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Ancient Egyptian Pigment Now Used in Molecular Biology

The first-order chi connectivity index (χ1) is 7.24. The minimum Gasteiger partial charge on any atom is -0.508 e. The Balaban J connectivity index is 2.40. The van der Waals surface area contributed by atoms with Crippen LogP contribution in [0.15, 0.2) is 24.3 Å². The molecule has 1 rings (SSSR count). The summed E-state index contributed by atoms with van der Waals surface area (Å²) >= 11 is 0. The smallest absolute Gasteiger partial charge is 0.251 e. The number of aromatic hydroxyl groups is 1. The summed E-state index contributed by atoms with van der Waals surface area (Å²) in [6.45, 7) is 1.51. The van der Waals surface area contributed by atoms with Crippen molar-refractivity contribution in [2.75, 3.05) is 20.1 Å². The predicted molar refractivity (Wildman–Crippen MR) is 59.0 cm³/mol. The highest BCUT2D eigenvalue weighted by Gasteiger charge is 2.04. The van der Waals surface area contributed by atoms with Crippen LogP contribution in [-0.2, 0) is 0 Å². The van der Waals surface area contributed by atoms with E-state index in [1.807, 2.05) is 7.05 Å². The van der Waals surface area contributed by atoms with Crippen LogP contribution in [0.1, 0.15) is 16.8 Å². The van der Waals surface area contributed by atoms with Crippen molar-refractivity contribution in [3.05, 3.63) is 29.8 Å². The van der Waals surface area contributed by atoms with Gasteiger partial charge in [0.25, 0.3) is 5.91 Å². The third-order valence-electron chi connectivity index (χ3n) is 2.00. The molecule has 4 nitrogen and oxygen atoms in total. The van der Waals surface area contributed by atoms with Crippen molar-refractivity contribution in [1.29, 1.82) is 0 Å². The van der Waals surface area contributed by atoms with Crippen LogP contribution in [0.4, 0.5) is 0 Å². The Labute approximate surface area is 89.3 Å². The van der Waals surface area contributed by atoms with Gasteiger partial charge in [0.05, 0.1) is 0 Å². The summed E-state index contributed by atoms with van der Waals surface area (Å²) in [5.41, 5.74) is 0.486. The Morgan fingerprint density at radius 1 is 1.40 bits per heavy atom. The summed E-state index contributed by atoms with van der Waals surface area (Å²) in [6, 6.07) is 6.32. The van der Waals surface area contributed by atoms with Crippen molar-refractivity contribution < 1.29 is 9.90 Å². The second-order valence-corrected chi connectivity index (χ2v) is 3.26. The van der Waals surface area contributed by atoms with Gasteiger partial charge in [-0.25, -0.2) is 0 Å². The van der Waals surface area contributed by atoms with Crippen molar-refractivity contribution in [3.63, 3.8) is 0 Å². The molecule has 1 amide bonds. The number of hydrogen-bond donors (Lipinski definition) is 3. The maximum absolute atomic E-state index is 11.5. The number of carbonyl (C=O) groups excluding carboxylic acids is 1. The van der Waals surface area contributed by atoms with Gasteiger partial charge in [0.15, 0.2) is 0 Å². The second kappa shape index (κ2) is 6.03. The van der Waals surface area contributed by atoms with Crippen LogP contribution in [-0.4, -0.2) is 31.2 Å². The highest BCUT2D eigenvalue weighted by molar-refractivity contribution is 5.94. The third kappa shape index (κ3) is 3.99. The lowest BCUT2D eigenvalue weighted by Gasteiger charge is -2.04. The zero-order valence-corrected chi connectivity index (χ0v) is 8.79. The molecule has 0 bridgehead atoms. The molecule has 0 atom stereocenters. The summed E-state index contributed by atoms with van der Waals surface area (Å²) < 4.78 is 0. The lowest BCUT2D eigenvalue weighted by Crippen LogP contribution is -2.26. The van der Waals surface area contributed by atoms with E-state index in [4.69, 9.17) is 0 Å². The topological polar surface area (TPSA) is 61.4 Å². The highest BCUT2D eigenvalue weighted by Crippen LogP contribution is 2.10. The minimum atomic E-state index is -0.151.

The bright and striking pigment known as Egyptian Blue (or calcium copper silicate) was invented 5,000 years ago but continues to fascinate, now through the scientific insight it provides. The pigment (most famously featured on the Bust of Nefertiti, 1345 BC) has proven itself useful in biology research, as nanoscale mineral sheets of it essentially light up molecular imaging. A description of an imaging experiment explains it best: scientists “put the particles into a plant’s leaves, and compared it with another molecule commonly used to study in near-infrared imaging. Leaves are tricky because they fluoresce slightly on their own. But the researchers showed that the Egyptian Blue-containing leaf lit up bright, visible without a microscope, while the other molecule’s light was hidden in the leaf’s own fluorescence.” These near-infared imaging capabilities mean that the ancient pigment could be life-changing, some 5,000 years later, whether in further research, biomedical imaging or even image-guided surgery. Read more at Smithsonian Magazine.

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